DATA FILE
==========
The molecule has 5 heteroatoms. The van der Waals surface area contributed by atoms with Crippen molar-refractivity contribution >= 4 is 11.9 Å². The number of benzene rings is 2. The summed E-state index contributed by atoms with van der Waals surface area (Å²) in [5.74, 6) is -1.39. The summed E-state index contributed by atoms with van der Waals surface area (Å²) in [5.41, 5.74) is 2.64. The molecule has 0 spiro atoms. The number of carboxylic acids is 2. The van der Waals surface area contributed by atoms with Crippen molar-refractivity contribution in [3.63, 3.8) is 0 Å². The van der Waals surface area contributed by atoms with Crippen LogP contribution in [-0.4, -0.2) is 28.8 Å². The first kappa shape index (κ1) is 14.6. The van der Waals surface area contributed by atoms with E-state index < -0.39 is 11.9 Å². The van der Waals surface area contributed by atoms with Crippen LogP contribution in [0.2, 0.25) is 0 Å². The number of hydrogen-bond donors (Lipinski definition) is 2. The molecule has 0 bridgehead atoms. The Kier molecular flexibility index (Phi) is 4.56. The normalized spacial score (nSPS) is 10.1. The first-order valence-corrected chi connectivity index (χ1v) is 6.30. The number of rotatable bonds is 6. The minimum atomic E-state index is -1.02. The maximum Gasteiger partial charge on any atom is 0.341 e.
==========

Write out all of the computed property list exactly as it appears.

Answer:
The molecule has 5 heteroatoms. The van der Waals surface area contributed by atoms with Crippen molar-refractivity contribution >= 4 is 11.9 Å². The number of benzene rings is 2. The summed E-state index contributed by atoms with van der Waals surface area (Å²) in [5.74, 6) is -1.39. The summed E-state index contributed by atoms with van der Waals surface area (Å²) in [5.41, 5.74) is 2.64. The molecule has 0 spiro atoms. The number of carboxylic acids is 2. The van der Waals surface area contributed by atoms with Crippen molar-refractivity contribution in [3.63, 3.8) is 0 Å². The van der Waals surface area contributed by atoms with Crippen LogP contribution in [-0.4, -0.2) is 28.8 Å². The first kappa shape index (κ1) is 14.6. The van der Waals surface area contributed by atoms with E-state index < -0.39 is 11.9 Å². The van der Waals surface area contributed by atoms with Crippen LogP contribution in [0.2, 0.25) is 0 Å². The number of hydrogen-bond donors (Lipinski definition) is 2. The molecule has 0 bridgehead atoms. The Kier molecular flexibility index (Phi) is 4.56. The normalized spacial score (nSPS) is 10.1. The first-order valence-corrected chi connectivity index (χ1v) is 6.30. The number of rotatable bonds is 6. The minimum atomic E-state index is -1.02. The maximum Gasteiger partial charge on any atom is 0.341 e.